The appointment process involved a committee featuring members from the Central Vigilance Commission and key Secretaries from the Ministries of Home and Personnel. This committee forwarded its recommendations to the Central Government, contributing to the selection of the CBI Director.

Lokpal Act Influence (2014):
The Lokpal Act, introduced in 2014, introduced a restructured committee responsible for the CBI Director's appointment. This committee, presided over by the Prime Minister, included the Leader of the Opposition or the largest opposition party's leader, and the Chief Justice of India or a Supreme Court Judge.

Appointment Procedure:
The Home Ministry compiles a list of eligible candidates, forwarding it to the Department of Personnel and Training (DoPT). The DoPT finalizes this list based on factors like seniority, integrity, and experience in anti-corruption case investigations. This meticulously crafted list is subsequently submitted to the committee for their consideration.

Tenure and Amendment (CVC Act, 2003):
The Director of the CBI is accorded a two-year term, secured by the Central Vigilance Commission Act of 2003. This legislation ensures a certain tenure for the Director's role.

Extension Ordinances (November 2021):
In a notable development, in November 2021, the President enacted ordinances permitting the Central Government to extend the tenures of both the CBI Director and the Enforcement Directorate's directors from two to up to five years. These ordinances reflect an evolving approach to leadership continuity within these investigative bodies.

DSPE Act Amendments:
Notably, amendments to the DSPE Act allow for extensions in the Director's initial appointment period, up to a year at a time, subject to recommendations from the committee and recorded justifications. Importantly, no such extension can be granted once the Director's tenure reaches a cumulative five-year mark.

The journey of appointing the CBI Director has transformed over time, balancing elements of expertise, accountability, and continuity to ensure effective leadership in India's premier investigative agency.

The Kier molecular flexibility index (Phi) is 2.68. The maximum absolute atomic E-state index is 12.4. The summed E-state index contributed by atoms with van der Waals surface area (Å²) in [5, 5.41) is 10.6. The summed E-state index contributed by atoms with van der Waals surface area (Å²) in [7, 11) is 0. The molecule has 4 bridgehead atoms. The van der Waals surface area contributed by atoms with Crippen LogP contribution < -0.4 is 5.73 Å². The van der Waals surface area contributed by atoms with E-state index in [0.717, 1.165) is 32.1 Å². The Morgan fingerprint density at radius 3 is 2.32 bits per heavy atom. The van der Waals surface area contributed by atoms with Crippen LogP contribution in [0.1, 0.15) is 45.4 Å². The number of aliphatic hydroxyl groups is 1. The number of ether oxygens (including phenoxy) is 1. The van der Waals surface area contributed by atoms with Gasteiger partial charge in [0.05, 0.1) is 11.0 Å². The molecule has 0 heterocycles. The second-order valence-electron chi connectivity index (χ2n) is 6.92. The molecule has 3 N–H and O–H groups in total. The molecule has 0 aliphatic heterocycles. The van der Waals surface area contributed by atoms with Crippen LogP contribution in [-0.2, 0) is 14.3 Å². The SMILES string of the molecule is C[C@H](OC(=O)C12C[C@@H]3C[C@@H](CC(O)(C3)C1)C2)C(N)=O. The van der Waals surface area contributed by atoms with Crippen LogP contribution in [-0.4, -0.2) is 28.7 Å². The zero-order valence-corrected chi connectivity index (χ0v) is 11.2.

Consent of States for CBI Investigation
In December 2021, a pivotal case caught the attention of a Supreme Court bench, prompting the referral of a matter to the Chief Justice of India. The focus of this case was an affidavit submitted by the Central Bureau of Investigation (CBI), detailing the withdrawal of 'general consent' by numerous States. This decision by eight States involved rescinding the CBI's authority to launch investigations within their jurisdiction.

The foundation of this situation lies in Section 6 of the Delhi Special Police Establishment Act of 1946, which constitutes the framework under which the CBI operates. This statute stipulates that the State's consent is a prerequisite for extending CBI investigations beyond the confines of Union Territories.

The CBI, in response, contends that the collective retraction of consent is rendering its efficacy moot when it comes to investigating corruption allegations concerning Central employees and entities functioning within the territorial boundaries of various States.

Implications for Ongoing Investigations
It's noteworthy that the withdrawal of general consent does not impact investigations currently underway, as established in the case of Kazi Lendhup Dorji v. CBI (1994). Additionally, the decision does not influence cases registered in one State, even if the investigation trail extends into the jurisdiction of a State that has withdrawn general consent. Moreover, the power of jurisdictional High Courts and Supreme Court to order CBI investigations remains unaffected by this withdrawal.

Prior Judicial Precedent
The Advanced Insurance Co. Ltd case of 1970 saw a Constitution Bench deliver a significant judgment. It affirmed that the definition of "State," as defined within The General Clauses Act, encompasses Union Territories as well. In this context, the CBI, established as an entity geared towards Union Territories by the Delhi Special Police Establishment Act of 1946, possesses the authority to conduct investigations only within the territories of States, contingent upon their consent.